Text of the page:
Associate Professor of Psychology
Areas of Expertise
Health Psychology, Social Psychology
David’s research focuses broadly on understanding what makes people resilient under stress. Specifically, he conducts community intervention studies, laboratory studies of stress and coping, and neuroimaging studies to understand how various stress management strategies alter coping and stress resilience. For example, he is currently working on studies that test how mindfulness meditation training impacts the brain, peripheral stress physiological responses, and stress-related disease outcomes in at-risk community samples. David also explores how the use of simple strategies (self-affirmation, rewarding activities, cognitive reappraisal) can buffer stress and improve problem-solving under pressure.
David has made some recent research forays into other areas, such as in describing the role of unconscious processes in learning and decision making, developing new theory and research on behavioral priming, and in building a new field of health neuroscience.
Dutcher, J.M., Creswell, J.D., Pacilio, L.E., Klein, W.M.P, Harris, P.R., Levine, J.M., Bower, J.E., Muscatell, K.A., Eisenberger, N.I. (in press). Self-affirmation activates the ventral striatum: A possible reward-related mechanism for self-affirmation. Psychological Science.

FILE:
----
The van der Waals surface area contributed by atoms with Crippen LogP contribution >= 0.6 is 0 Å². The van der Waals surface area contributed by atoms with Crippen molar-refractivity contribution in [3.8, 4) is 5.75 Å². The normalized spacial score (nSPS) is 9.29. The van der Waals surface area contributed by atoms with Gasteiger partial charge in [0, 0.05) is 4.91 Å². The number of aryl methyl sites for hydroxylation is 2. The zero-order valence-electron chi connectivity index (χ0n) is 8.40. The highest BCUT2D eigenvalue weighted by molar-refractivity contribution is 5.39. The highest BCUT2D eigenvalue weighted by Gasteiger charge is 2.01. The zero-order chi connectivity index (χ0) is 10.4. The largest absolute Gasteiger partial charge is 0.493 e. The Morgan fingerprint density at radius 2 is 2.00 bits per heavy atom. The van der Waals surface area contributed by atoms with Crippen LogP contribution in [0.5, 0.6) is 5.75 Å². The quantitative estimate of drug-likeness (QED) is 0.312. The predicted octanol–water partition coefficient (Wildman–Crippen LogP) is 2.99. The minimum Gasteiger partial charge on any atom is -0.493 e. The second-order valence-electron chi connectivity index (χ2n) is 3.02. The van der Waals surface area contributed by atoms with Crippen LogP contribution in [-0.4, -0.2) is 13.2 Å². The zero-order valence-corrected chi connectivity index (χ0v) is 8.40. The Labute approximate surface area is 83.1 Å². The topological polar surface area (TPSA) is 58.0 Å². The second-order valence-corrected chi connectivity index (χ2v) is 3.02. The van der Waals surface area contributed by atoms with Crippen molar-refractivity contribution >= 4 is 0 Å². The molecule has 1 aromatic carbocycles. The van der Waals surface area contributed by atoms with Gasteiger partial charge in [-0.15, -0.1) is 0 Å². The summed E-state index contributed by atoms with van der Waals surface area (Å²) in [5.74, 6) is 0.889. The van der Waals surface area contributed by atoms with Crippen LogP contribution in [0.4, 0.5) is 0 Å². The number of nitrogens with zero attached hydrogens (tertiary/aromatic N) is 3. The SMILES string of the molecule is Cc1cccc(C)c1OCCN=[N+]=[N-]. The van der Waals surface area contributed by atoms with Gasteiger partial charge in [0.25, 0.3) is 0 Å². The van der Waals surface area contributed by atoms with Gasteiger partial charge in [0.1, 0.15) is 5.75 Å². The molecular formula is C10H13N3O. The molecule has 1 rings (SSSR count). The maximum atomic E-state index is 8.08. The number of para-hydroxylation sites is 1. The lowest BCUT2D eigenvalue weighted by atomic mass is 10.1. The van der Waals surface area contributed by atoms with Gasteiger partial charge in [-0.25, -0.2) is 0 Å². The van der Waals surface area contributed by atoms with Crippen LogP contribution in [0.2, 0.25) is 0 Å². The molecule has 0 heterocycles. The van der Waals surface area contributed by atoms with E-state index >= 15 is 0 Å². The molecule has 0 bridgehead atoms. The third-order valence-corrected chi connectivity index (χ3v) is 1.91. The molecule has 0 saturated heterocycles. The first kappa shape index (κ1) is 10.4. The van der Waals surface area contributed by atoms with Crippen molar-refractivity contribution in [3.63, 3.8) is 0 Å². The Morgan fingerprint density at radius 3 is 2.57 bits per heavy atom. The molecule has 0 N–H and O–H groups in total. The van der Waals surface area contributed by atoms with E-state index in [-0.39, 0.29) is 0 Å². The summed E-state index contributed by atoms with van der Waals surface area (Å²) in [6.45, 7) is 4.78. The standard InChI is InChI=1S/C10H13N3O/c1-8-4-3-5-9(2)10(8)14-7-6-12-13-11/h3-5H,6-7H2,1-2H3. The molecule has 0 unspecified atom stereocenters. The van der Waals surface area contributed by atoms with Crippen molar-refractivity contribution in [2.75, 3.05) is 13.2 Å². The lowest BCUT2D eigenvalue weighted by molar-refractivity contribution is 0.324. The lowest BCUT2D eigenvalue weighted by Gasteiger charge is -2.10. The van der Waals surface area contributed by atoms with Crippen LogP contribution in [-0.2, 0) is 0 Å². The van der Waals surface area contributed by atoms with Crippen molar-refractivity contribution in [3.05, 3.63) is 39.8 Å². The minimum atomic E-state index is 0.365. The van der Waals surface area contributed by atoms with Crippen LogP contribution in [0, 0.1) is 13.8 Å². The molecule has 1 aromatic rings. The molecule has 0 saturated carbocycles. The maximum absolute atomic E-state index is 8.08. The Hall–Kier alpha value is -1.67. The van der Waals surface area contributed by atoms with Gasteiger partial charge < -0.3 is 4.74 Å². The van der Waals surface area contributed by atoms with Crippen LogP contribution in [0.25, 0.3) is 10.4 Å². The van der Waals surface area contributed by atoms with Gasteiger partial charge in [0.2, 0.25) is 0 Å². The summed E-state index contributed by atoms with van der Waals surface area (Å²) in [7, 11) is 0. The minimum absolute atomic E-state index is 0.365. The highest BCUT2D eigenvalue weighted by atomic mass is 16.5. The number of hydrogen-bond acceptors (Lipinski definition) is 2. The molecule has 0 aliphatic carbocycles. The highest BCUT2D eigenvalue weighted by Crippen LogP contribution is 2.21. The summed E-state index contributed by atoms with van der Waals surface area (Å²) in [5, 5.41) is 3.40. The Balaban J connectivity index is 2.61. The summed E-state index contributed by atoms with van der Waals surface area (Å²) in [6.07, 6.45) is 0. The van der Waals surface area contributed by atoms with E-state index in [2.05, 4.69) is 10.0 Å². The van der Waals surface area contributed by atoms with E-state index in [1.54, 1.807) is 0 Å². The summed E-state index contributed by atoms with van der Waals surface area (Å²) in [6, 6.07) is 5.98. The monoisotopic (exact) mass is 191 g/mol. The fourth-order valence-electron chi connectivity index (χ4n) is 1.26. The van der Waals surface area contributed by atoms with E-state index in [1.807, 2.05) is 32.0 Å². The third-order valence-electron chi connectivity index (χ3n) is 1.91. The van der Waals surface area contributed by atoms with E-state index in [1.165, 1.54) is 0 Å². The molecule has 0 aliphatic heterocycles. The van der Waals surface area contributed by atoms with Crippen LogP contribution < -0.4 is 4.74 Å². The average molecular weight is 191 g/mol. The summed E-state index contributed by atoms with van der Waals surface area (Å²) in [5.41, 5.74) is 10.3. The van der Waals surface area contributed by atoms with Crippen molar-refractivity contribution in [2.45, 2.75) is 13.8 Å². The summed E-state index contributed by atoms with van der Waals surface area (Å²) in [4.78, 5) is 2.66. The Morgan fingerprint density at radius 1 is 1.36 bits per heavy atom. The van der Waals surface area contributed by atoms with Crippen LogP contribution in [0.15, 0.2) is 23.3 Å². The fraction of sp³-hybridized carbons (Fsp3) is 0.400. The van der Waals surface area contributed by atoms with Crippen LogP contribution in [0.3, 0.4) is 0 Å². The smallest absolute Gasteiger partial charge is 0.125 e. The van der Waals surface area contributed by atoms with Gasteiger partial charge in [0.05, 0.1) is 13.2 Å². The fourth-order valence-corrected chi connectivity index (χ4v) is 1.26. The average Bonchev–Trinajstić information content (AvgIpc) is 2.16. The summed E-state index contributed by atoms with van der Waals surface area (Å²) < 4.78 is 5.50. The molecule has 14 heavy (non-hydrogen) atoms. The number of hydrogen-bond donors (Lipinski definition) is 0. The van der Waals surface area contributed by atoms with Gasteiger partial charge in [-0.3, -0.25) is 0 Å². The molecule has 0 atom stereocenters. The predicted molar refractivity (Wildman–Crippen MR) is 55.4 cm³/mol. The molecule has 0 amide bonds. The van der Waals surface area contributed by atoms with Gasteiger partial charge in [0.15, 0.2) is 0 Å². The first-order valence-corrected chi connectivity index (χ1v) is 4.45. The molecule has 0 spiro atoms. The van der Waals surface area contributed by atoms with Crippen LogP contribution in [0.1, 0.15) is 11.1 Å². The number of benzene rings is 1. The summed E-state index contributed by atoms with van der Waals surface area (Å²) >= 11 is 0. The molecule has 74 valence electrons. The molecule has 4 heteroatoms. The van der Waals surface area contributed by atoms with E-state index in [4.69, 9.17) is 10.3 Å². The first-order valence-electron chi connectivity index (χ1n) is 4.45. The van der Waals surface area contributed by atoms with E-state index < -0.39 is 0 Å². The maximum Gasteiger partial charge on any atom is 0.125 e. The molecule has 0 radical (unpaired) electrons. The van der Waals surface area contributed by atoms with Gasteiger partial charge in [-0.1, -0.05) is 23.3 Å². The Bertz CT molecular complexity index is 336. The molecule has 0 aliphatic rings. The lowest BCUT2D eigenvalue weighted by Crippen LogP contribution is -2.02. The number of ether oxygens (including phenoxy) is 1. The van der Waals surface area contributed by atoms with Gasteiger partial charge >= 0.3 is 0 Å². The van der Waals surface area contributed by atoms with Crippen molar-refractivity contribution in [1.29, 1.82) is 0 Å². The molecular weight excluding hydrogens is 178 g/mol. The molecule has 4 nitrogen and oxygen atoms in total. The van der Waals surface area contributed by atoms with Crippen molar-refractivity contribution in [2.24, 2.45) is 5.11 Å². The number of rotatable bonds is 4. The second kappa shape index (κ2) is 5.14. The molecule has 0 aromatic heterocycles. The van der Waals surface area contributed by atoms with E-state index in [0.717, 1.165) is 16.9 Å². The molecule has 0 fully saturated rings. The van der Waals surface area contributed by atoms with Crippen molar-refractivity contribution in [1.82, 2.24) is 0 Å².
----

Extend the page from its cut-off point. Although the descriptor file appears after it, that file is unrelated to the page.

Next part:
Taren, A., Gianaros, P.J., Greco, C.M., Lindsay, E.K., Fairgrieve, A., Brown, K.W., Rosen, R.K., Ferris, J.L., Julson, E., Marsland, A.L., Bursley, J.K., Ramsburg, J., & Creswell, J.D. (in press). Mindfulness meditation training alters stress-related amygdala resting state functional connectivity: a randomized controlled trial. Social, Cognitive and Affective Neuroscience.
Creswell, J.D. & Lindsay, E.K. (2014). How does mindfulness training affect health? A mindfulness stress buffering account. Current Directions in Psychological Science, 23, 401-407.
Creswell, J.D., Pacilio, L.E., Lindsay, E.K., & Brown, K.W. (2014). Brief mindfulness meditation training alters psychological and neuroendocrine responses to social evaluative stress. Psychoneuroendocrinology, 44, 1-12.
Creswell, J.D., Bursley, J., Satpute, A.B. (2013). Neural reactivation links unconscious thought to improved decision making. Social, Cognitive, and Affective Neuroscience, 8, 863-869.